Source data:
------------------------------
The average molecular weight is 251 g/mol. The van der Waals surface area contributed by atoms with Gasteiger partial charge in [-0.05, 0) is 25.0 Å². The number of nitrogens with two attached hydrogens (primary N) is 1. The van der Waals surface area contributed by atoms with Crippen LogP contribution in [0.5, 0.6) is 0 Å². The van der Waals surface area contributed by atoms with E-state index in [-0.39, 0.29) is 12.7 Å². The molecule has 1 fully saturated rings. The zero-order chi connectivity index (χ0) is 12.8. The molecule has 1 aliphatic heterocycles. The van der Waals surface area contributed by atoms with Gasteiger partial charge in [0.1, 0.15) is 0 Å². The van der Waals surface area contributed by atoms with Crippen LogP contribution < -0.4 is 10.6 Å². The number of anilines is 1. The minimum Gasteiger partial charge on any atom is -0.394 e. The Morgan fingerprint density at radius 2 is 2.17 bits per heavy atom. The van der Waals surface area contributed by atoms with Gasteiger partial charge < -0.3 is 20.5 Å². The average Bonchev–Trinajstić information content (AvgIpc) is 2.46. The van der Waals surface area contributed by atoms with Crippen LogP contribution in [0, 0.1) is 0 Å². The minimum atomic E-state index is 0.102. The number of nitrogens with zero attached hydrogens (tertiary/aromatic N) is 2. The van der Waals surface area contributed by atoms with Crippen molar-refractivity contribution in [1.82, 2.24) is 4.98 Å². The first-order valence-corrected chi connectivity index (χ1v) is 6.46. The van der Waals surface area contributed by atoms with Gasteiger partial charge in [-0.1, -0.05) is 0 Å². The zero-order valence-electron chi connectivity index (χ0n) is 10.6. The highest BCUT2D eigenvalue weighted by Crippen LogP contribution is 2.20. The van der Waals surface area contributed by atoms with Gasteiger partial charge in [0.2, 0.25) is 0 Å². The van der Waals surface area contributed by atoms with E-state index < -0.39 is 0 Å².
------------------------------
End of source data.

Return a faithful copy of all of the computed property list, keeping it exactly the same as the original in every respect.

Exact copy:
The average molecular weight is 251 g/mol. The van der Waals surface area contributed by atoms with Gasteiger partial charge in [-0.05, 0) is 25.0 Å². The number of nitrogens with two attached hydrogens (primary N) is 1. The van der Waals surface area contributed by atoms with Crippen LogP contribution in [0.5, 0.6) is 0 Å². The van der Waals surface area contributed by atoms with E-state index in [-0.39, 0.29) is 12.7 Å². The molecule has 1 fully saturated rings. The zero-order chi connectivity index (χ0) is 12.8. The molecule has 1 aliphatic heterocycles. The van der Waals surface area contributed by atoms with Gasteiger partial charge in [0.1, 0.15) is 0 Å². The van der Waals surface area contributed by atoms with Crippen LogP contribution < -0.4 is 10.6 Å². The number of anilines is 1. The minimum Gasteiger partial charge on any atom is -0.394 e. The Morgan fingerprint density at radius 2 is 2.17 bits per heavy atom. The van der Waals surface area contributed by atoms with Gasteiger partial charge < -0.3 is 20.5 Å². The average Bonchev–Trinajstić information content (AvgIpc) is 2.46. The van der Waals surface area contributed by atoms with Crippen LogP contribution in [0, 0.1) is 0 Å². The minimum atomic E-state index is 0.102. The number of nitrogens with zero attached hydrogens (tertiary/aromatic N) is 2. The van der Waals surface area contributed by atoms with Crippen molar-refractivity contribution in [1.82, 2.24) is 4.98 Å². The first-order valence-corrected chi connectivity index (χ1v) is 6.46. The van der Waals surface area contributed by atoms with Gasteiger partial charge in [-0.1, -0.05) is 0 Å². The zero-order valence-electron chi connectivity index (χ0n) is 10.6. The highest BCUT2D eigenvalue weighted by Crippen LogP contribution is 2.20. The van der Waals surface area contributed by atoms with Gasteiger partial charge in [0.2, 0.25) is 0 Å². The van der Waals surface area contributed by atoms with E-state index < -0.39 is 0 Å².